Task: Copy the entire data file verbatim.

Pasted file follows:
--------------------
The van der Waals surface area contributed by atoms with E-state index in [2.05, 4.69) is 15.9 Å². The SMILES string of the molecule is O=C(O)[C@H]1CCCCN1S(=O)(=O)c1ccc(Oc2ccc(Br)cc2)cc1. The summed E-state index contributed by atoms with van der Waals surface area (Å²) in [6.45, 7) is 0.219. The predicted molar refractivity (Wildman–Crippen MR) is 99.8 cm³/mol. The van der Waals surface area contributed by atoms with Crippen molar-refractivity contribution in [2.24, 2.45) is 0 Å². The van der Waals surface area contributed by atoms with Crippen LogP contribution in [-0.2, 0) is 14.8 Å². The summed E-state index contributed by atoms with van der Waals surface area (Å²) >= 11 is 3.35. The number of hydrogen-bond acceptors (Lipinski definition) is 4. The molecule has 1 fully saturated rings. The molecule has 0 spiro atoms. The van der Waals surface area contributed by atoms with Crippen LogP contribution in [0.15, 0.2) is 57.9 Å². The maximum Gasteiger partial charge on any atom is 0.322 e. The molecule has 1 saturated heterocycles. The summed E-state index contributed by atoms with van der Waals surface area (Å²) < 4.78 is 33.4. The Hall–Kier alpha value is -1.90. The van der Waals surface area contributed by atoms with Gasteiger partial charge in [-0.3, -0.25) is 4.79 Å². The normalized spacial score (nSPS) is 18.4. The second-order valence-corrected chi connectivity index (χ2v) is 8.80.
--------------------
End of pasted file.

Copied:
The van der Waals surface area contributed by atoms with E-state index in [2.05, 4.69) is 15.9 Å². The SMILES string of the molecule is O=C(O)[C@H]1CCCCN1S(=O)(=O)c1ccc(Oc2ccc(Br)cc2)cc1. The summed E-state index contributed by atoms with van der Waals surface area (Å²) in [6.45, 7) is 0.219. The predicted molar refractivity (Wildman–Crippen MR) is 99.8 cm³/mol. The van der Waals surface area contributed by atoms with Crippen molar-refractivity contribution in [2.24, 2.45) is 0 Å². The van der Waals surface area contributed by atoms with Crippen LogP contribution in [-0.2, 0) is 14.8 Å². The summed E-state index contributed by atoms with van der Waals surface area (Å²) >= 11 is 3.35. The number of hydrogen-bond acceptors (Lipinski definition) is 4. The molecule has 1 fully saturated rings. The molecule has 0 spiro atoms. The van der Waals surface area contributed by atoms with Crippen LogP contribution in [0.15, 0.2) is 57.9 Å². The maximum Gasteiger partial charge on any atom is 0.322 e. The molecule has 1 saturated heterocycles. The summed E-state index contributed by atoms with van der Waals surface area (Å²) < 4.78 is 33.4. The Hall–Kier alpha value is -1.90. The van der Waals surface area contributed by atoms with Gasteiger partial charge in [-0.3, -0.25) is 4.79 Å². The normalized spacial score (nSPS) is 18.4. The second-order valence-corrected chi connectivity index (χ2v) is 8.80.